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International Monetary Fund. Monetary and Capital Markets Department
The implementation of a twin peaks model represents a significant change to the South African financial supervisory architecture. The Prudential Authority (PA), operating within the administration of the South African Reserve Bank (SARB), is responsible for promoting and enhancing the safety and soundness of financial institutions that provide financial products and securities services. A separate authority, the Financial Sector Conduct Authority2 (FSCA), is responsible for market conduct regulation and supervision. The introduction of the twin peaks architecture was motivated by a need to increase the robustness of the financial sector regulatory and supervisory system, reinforce financial stability, improve protection of customers, and enhance cooperation among the regulators.
Mr. In W Song and Carel Oosthuizen

D. Operational Risk E. Profit Rate Risk F. Equity Investment Risk G. Sharia Risk H. Liquidity Risk VI. Transparency, Disclosure and Market Discipline VII. Deposit Protection and Bank Resolution A. Deposit Protection B. Bank Distress C. Liquidation VIII. Conclusion References Figures 1. Islamic Banking Share in Total Assets by Jurisdiction (June 2013) 2. Legal Bases for the Practice of Islamic Banking 3. Explicit Recognition of Islamic Banking 4. Conduct of Islamic Banking by a Stand-Alone Islamic Bank 5. Practice of Islamic

International Monetary Fund. Monetary and Capital Markets Department

://www.imf.org/external/np/fsap/fssa.aspx , and www.worldbank.org/fsap . Contents Glossary EXECUTIVE SUMMARY AND KEY RECOMMENDATIONS INTRODUCTION BANKING SECTOR STRUCTURE MAIN FINDINGS A. Powers, Independence and Governance B. Cooperation and Consolidated Supervision C. Supervisory Approach, Tools, and Techniques D. Corrective and Sanctioning Powers E. Banks’ Corporate Governance F. Credit Risk, Problem Assets, and Provisions G. Concentration Risk, Large Exposures, and Transactions with Related Parties H. Liquidity Risk BOXES 1. Regulatory Measures in Response to

Mr. In W Song and Carel Oosthuizen
The growing presence of Islamic banking needs to be accompanied by the development of effective regulation and supervision. This paper examines the results of the survey conducted by the International Monetary Fund to document international experiences and country practices related to legal and prudential frameworks governing Islamic banking activities. Although a number of countries have made considerable progress in creating legal, regulatory, and supervisory frameworks that accommodate Islamic banking, there are substantial differences. This paper also identifies a number of challenges faced by regulatory and supervisory agencies regarding Islamic banking.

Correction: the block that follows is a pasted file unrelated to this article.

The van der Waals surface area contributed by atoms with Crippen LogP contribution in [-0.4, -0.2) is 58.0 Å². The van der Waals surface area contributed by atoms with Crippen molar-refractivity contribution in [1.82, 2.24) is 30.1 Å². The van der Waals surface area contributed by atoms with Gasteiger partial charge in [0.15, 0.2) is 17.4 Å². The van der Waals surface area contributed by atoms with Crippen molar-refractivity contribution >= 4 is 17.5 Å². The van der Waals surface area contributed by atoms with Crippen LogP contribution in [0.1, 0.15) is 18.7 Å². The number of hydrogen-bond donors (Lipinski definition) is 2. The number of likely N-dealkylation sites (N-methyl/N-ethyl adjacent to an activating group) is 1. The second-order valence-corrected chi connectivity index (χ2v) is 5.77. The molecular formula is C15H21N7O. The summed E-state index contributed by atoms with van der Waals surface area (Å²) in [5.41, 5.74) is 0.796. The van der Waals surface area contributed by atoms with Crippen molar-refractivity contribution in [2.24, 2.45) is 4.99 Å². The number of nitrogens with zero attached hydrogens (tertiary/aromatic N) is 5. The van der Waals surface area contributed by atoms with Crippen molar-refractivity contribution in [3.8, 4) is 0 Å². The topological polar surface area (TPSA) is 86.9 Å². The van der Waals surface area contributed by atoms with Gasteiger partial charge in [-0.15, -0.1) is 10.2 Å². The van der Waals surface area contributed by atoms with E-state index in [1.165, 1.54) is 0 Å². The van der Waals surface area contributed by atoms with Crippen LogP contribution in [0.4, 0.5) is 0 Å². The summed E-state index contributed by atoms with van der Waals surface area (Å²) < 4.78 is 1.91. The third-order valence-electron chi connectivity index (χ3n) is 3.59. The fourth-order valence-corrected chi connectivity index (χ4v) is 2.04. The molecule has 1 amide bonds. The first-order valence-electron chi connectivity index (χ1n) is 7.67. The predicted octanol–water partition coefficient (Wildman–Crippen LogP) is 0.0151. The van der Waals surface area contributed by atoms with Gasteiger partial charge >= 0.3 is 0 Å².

Mr. In W Song and Carel Oosthuizen

authority often has a responsibility to ensure compliance with Shariah Law and, thus, provides supervisory staff with the necessary training. H. Liquidity Risk Liquidity risk management poses particular challenges to Islamic banks. It is a challenge for Islamic banks to maintain an appropriate level of liquid resources for liquidity management purposes and simultaneously optimize the return on such liquid resources by finding an appropriate investment for their surplus of liquid resources. Islamic banks are usually forced to maintain higher liquidity than

International Monetary Fund. Monetary and Capital Markets Department

of concern. H. Liquidity Risk 101. Banks in South Africa are currently subject to the LCR and the NSFR, on a solo and consolidated basis . In addition, two other liquidity ratios, the cash reserve requirement and the liquid asset requirement were maintained when the LCR and the NSFR were introduced. Regulation 26 and Directive 8/2017 provide detailed requirements on the calculation of the LCR and the NSFR. Banks report the LCR on a daily basis to the PA. The implementation of the LCR was assessed by the Basel Regulatory Consistency Assessment Program